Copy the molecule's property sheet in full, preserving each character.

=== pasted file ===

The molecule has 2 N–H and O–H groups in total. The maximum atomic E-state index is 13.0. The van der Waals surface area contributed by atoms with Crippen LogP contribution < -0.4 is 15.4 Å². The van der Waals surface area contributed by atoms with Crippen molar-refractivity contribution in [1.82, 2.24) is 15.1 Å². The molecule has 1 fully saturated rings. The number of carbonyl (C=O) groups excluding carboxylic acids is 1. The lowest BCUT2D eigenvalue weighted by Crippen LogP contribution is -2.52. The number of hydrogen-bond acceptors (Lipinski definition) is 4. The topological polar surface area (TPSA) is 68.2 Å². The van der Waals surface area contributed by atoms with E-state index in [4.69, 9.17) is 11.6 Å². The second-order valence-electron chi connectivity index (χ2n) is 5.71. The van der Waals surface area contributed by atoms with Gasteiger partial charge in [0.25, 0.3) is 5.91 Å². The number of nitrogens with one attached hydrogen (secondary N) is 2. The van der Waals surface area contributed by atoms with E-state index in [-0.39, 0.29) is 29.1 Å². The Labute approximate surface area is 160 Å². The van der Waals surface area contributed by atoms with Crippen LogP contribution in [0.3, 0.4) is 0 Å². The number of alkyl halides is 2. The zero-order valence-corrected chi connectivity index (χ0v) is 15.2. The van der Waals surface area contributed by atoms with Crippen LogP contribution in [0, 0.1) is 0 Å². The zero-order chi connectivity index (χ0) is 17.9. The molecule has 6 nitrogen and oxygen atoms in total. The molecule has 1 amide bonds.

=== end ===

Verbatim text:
The molecule has 2 N–H and O–H groups in total. The maximum atomic E-state index is 13.0. The van der Waals surface area contributed by atoms with Crippen LogP contribution < -0.4 is 15.4 Å². The van der Waals surface area contributed by atoms with Crippen molar-refractivity contribution in [1.82, 2.24) is 15.1 Å². The molecule has 1 fully saturated rings. The number of carbonyl (C=O) groups excluding carboxylic acids is 1. The lowest BCUT2D eigenvalue weighted by Crippen LogP contribution is -2.52. The number of hydrogen-bond acceptors (Lipinski definition) is 4. The topological polar surface area (TPSA) is 68.2 Å². The van der Waals surface area contributed by atoms with E-state index in [4.69, 9.17) is 11.6 Å². The second-order valence-electron chi connectivity index (χ2n) is 5.71. The van der Waals surface area contributed by atoms with Gasteiger partial charge in [0.25, 0.3) is 5.91 Å². The number of nitrogens with one attached hydrogen (secondary N) is 2. The van der Waals surface area contributed by atoms with E-state index in [-0.39, 0.29) is 29.1 Å². The Labute approximate surface area is 160 Å². The van der Waals surface area contributed by atoms with Crippen LogP contribution in [0.3, 0.4) is 0 Å². The number of alkyl halides is 2. The zero-order valence-corrected chi connectivity index (χ0v) is 15.2. The van der Waals surface area contributed by atoms with Crippen LogP contribution in [0, 0.1) is 0 Å². The zero-order chi connectivity index (χ0) is 17.9. The molecule has 6 nitrogen and oxygen atoms in total. The molecule has 1 amide bonds.